|Title||Institutionalising adaptive learning for coastal management.|
|Publication Type||Book Chapter|
|Year of Publication||2006|
|Book Title||Coastal management in Australia: Key institutional and governance issues for coastal natural resource management and planning.|
|Publisher||Corporate Research Centre for Coastal Zone, Estuary and Waterway Management|
|Keywords||adaptive learning, adaptive management, coastal organisations, institutionalised learning, integrated coastal zone management, social learning|
|Abstract||In: N. Lazarow, R. Souter, R. Fearon and S. Dovers (eds.).|
Proposes a contextual learning framework for institutionalising adaptive learning processes within coastal organisations
While the need for adaptive management of coastal zones is generally recognised, mechanisms for its successful achievement are less understood. Coastal zone research and management also tends to emphasise an issue-specific focus, rather than considering broader conditions and processes for enhancing capacity, sustainability and change. Processes of social learning are a critical mechanism within adaptive management. These processes must consider both successes and failures for effective learning to occur. This article proposes a contextual learning framework that uses a diagnostic approach for assessing learning outcomes, learning processes and the type of learning needed to achieve the desired outcomes at various scales (e.g. individual, organisational, system-wide).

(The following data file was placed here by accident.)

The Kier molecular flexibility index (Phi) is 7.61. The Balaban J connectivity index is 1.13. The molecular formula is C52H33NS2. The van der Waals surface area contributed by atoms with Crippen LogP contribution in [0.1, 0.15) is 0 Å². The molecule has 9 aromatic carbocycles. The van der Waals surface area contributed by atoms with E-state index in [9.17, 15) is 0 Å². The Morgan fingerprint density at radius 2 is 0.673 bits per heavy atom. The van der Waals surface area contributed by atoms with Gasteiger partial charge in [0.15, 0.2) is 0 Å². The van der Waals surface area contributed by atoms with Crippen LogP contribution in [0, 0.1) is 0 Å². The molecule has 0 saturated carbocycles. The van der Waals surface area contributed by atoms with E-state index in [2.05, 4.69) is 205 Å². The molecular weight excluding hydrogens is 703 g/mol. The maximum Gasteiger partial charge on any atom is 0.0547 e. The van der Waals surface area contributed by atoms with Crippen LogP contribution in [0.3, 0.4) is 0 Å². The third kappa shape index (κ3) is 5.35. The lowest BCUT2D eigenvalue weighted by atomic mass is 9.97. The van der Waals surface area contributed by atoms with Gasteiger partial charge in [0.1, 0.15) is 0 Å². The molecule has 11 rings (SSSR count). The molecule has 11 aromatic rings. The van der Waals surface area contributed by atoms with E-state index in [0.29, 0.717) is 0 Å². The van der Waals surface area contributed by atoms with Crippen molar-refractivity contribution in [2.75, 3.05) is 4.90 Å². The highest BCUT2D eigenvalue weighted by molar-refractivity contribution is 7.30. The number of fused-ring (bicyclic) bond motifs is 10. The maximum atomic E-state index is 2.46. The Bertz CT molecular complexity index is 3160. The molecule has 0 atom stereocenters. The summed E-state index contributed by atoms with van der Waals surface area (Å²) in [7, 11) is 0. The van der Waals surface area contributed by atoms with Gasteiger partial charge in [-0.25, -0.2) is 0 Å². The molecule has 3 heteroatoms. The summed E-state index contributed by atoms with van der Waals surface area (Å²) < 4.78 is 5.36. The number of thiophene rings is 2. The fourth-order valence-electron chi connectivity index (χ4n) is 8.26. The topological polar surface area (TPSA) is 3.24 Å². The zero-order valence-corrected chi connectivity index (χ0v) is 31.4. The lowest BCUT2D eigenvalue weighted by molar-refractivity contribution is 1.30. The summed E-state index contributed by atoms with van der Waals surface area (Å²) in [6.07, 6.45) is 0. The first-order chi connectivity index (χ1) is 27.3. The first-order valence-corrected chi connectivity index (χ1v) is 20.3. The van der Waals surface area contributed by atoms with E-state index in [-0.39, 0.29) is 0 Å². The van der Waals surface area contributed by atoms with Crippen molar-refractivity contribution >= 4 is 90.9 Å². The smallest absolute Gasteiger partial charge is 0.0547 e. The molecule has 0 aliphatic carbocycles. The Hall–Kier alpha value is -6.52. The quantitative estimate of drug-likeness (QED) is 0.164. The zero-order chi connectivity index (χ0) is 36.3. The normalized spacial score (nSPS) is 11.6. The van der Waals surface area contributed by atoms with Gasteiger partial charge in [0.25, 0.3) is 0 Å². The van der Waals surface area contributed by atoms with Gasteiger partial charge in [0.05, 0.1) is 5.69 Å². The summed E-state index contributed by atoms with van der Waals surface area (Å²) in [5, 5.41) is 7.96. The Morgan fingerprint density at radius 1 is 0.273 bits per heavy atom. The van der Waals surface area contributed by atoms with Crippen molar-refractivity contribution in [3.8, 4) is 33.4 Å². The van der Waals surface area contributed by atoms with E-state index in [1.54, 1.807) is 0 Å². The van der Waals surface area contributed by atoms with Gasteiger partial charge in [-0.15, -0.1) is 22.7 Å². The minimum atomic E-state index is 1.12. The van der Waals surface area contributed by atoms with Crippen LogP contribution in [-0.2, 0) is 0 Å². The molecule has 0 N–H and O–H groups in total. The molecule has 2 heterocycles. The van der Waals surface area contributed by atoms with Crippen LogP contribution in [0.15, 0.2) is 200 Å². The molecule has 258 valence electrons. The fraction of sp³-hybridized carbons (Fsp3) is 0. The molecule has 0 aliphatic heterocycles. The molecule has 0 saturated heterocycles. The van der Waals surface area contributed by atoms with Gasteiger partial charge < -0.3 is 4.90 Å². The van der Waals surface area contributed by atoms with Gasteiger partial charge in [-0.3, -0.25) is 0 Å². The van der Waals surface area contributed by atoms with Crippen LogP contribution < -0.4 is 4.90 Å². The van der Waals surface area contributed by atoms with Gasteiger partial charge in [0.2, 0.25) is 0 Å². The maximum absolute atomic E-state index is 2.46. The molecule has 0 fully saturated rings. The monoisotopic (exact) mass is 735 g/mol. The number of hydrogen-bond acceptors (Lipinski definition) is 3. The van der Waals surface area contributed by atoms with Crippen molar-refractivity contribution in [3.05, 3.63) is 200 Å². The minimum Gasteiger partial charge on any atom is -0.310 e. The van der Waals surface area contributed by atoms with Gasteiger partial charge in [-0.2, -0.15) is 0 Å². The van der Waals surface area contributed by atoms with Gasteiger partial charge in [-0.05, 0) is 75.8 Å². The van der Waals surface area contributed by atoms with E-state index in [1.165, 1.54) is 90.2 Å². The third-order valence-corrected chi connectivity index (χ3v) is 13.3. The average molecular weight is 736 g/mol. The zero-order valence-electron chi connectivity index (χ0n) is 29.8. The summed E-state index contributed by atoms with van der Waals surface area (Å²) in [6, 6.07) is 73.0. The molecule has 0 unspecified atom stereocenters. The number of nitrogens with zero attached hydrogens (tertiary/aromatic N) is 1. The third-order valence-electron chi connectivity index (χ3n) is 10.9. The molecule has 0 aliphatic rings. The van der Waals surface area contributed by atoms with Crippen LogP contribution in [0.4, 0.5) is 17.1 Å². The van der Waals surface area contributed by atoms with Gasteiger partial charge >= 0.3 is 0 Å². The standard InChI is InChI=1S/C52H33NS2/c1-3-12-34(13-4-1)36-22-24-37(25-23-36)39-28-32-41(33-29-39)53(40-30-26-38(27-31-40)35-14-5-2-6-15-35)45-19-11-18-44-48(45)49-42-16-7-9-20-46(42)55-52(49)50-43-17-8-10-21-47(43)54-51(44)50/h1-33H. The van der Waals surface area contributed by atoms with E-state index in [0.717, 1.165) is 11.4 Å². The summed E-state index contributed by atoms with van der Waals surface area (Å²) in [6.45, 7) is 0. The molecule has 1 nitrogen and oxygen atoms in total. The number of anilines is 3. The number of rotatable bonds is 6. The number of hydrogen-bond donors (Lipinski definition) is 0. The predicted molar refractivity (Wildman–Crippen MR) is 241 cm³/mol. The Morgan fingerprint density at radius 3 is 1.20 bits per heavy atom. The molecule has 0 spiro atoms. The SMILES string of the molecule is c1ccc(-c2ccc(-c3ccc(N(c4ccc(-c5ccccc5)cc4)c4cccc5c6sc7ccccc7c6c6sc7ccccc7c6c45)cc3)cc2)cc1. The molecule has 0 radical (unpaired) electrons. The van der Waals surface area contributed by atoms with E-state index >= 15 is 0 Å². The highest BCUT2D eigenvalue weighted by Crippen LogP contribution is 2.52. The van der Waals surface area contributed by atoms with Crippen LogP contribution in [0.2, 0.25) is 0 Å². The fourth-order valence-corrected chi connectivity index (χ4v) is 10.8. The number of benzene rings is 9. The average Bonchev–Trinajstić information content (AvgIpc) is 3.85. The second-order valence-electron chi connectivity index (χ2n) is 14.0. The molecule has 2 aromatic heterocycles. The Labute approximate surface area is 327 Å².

A framework which provides a structured, diagnostic approach to considering not only desired learning outcomes, but the actual processes, people and materials needed to achieve these outcomes at different scales, is of clear value to coastal zone management practitioners and researchers. Institutionalising this type of targeted learning framework within coastal organisations is both needed and a significant challenge for integrated coastal zone management.